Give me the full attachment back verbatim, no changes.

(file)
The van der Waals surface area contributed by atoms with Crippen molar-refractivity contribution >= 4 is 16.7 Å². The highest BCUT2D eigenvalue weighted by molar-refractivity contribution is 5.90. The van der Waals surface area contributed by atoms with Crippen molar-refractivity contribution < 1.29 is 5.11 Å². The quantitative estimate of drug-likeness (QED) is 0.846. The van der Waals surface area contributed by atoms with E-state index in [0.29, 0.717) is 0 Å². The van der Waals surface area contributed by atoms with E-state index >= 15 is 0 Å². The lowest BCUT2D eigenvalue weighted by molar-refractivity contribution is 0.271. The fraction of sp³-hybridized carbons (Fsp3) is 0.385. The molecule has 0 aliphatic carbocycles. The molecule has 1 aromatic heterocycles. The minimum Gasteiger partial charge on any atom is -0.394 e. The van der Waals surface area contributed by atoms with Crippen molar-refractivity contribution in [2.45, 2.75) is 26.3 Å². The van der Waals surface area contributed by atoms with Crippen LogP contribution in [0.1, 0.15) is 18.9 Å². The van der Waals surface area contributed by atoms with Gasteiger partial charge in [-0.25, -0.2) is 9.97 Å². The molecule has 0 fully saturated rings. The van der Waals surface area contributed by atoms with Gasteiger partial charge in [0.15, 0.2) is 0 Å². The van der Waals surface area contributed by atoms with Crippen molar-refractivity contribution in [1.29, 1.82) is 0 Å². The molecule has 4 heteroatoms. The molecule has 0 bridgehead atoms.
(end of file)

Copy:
The van der Waals surface area contributed by atoms with Crippen molar-refractivity contribution >= 4 is 16.7 Å². The highest BCUT2D eigenvalue weighted by molar-refractivity contribution is 5.90. The van der Waals surface area contributed by atoms with Crippen molar-refractivity contribution < 1.29 is 5.11 Å². The quantitative estimate of drug-likeness (QED) is 0.846. The van der Waals surface area contributed by atoms with E-state index in [0.29, 0.717) is 0 Å². The van der Waals surface area contributed by atoms with E-state index >= 15 is 0 Å². The lowest BCUT2D eigenvalue weighted by molar-refractivity contribution is 0.271. The fraction of sp³-hybridized carbons (Fsp3) is 0.385. The molecule has 0 aliphatic carbocycles. The molecule has 1 aromatic heterocycles. The minimum Gasteiger partial charge on any atom is -0.394 e. The van der Waals surface area contributed by atoms with Crippen molar-refractivity contribution in [2.45, 2.75) is 26.3 Å². The van der Waals surface area contributed by atoms with Crippen LogP contribution in [0.1, 0.15) is 18.9 Å². The van der Waals surface area contributed by atoms with Gasteiger partial charge in [-0.25, -0.2) is 9.97 Å². The molecule has 0 fully saturated rings. The van der Waals surface area contributed by atoms with Gasteiger partial charge in [0.15, 0.2) is 0 Å². The van der Waals surface area contributed by atoms with Crippen molar-refractivity contribution in [1.29, 1.82) is 0 Å². The molecule has 4 heteroatoms. The molecule has 0 bridgehead atoms.